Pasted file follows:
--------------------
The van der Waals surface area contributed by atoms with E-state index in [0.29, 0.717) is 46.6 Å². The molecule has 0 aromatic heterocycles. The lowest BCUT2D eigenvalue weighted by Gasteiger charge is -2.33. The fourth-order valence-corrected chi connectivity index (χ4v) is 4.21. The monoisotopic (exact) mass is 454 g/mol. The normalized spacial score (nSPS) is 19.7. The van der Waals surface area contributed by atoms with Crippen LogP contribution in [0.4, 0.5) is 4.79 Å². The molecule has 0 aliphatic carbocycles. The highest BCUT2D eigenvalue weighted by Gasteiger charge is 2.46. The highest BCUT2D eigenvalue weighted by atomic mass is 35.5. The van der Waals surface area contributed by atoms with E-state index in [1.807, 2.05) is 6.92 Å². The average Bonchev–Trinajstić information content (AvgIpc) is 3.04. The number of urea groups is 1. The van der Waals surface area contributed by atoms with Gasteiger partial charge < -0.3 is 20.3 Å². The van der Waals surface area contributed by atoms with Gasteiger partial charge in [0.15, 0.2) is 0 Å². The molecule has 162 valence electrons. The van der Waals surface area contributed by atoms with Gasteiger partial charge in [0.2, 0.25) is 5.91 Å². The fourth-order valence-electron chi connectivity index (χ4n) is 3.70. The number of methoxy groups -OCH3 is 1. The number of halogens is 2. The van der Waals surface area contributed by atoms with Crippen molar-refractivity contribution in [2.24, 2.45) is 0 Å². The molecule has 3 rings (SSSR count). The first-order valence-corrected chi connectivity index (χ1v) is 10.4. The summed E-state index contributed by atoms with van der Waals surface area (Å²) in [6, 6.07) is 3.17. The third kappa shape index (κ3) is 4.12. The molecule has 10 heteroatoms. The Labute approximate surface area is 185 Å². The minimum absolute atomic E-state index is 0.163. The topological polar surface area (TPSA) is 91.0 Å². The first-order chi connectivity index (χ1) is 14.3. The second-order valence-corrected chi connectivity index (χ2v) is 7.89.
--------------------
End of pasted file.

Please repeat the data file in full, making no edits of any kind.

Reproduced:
The van der Waals surface area contributed by atoms with E-state index in [0.29, 0.717) is 46.6 Å². The molecule has 0 aromatic heterocycles. The lowest BCUT2D eigenvalue weighted by Gasteiger charge is -2.33. The fourth-order valence-corrected chi connectivity index (χ4v) is 4.21. The monoisotopic (exact) mass is 454 g/mol. The normalized spacial score (nSPS) is 19.7. The van der Waals surface area contributed by atoms with Crippen LogP contribution in [0.4, 0.5) is 4.79 Å². The molecule has 0 aliphatic carbocycles. The highest BCUT2D eigenvalue weighted by Gasteiger charge is 2.46. The highest BCUT2D eigenvalue weighted by atomic mass is 35.5. The van der Waals surface area contributed by atoms with E-state index in [1.807, 2.05) is 6.92 Å². The average Bonchev–Trinajstić information content (AvgIpc) is 3.04. The number of urea groups is 1. The van der Waals surface area contributed by atoms with Gasteiger partial charge < -0.3 is 20.3 Å². The van der Waals surface area contributed by atoms with Gasteiger partial charge in [0.15, 0.2) is 0 Å². The molecule has 162 valence electrons. The van der Waals surface area contributed by atoms with Gasteiger partial charge in [0.2, 0.25) is 5.91 Å². The fourth-order valence-electron chi connectivity index (χ4n) is 3.70. The number of methoxy groups -OCH3 is 1. The number of halogens is 2. The van der Waals surface area contributed by atoms with Crippen molar-refractivity contribution in [2.24, 2.45) is 0 Å². The molecule has 3 rings (SSSR count). The first-order valence-corrected chi connectivity index (χ1v) is 10.4. The summed E-state index contributed by atoms with van der Waals surface area (Å²) in [6, 6.07) is 3.17. The third kappa shape index (κ3) is 4.12. The molecule has 10 heteroatoms. The Labute approximate surface area is 185 Å². The minimum absolute atomic E-state index is 0.163. The topological polar surface area (TPSA) is 91.0 Å². The first-order chi connectivity index (χ1) is 14.3. The second-order valence-corrected chi connectivity index (χ2v) is 7.89.